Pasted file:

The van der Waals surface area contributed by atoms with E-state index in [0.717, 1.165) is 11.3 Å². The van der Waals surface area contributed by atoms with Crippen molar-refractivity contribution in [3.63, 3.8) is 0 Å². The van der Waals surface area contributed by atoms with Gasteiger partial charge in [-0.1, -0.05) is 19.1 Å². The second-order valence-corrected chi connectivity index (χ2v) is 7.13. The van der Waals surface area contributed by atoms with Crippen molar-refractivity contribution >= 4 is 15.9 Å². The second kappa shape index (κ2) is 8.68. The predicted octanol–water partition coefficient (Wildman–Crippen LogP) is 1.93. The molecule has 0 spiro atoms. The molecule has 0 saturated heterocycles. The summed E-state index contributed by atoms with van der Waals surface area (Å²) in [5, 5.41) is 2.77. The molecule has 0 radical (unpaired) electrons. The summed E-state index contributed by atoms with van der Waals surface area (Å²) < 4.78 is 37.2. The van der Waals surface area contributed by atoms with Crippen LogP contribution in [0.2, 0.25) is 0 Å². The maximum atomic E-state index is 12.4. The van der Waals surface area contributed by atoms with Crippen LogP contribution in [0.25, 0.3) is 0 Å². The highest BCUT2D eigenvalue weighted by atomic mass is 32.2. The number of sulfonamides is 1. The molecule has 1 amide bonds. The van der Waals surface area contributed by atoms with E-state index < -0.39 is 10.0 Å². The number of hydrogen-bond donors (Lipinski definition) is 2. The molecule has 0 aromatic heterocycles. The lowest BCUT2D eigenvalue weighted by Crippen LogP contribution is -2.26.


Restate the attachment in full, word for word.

The van der Waals surface area contributed by atoms with E-state index in [0.717, 1.165) is 11.3 Å². The van der Waals surface area contributed by atoms with Crippen molar-refractivity contribution in [3.63, 3.8) is 0 Å². The van der Waals surface area contributed by atoms with Gasteiger partial charge in [-0.1, -0.05) is 19.1 Å². The second-order valence-corrected chi connectivity index (χ2v) is 7.13. The van der Waals surface area contributed by atoms with Crippen molar-refractivity contribution >= 4 is 15.9 Å². The second kappa shape index (κ2) is 8.68. The predicted octanol–water partition coefficient (Wildman–Crippen LogP) is 1.93. The molecule has 0 spiro atoms. The molecule has 0 saturated heterocycles. The summed E-state index contributed by atoms with van der Waals surface area (Å²) in [5, 5.41) is 2.77. The molecule has 0 radical (unpaired) electrons. The summed E-state index contributed by atoms with van der Waals surface area (Å²) < 4.78 is 37.2. The van der Waals surface area contributed by atoms with Crippen LogP contribution in [0.2, 0.25) is 0 Å². The maximum atomic E-state index is 12.4. The van der Waals surface area contributed by atoms with Crippen LogP contribution in [0.25, 0.3) is 0 Å². The highest BCUT2D eigenvalue weighted by atomic mass is 32.2. The number of sulfonamides is 1. The molecule has 1 amide bonds. The van der Waals surface area contributed by atoms with E-state index < -0.39 is 10.0 Å². The number of hydrogen-bond donors (Lipinski definition) is 2. The molecule has 0 aromatic heterocycles. The lowest BCUT2D eigenvalue weighted by Crippen LogP contribution is -2.26.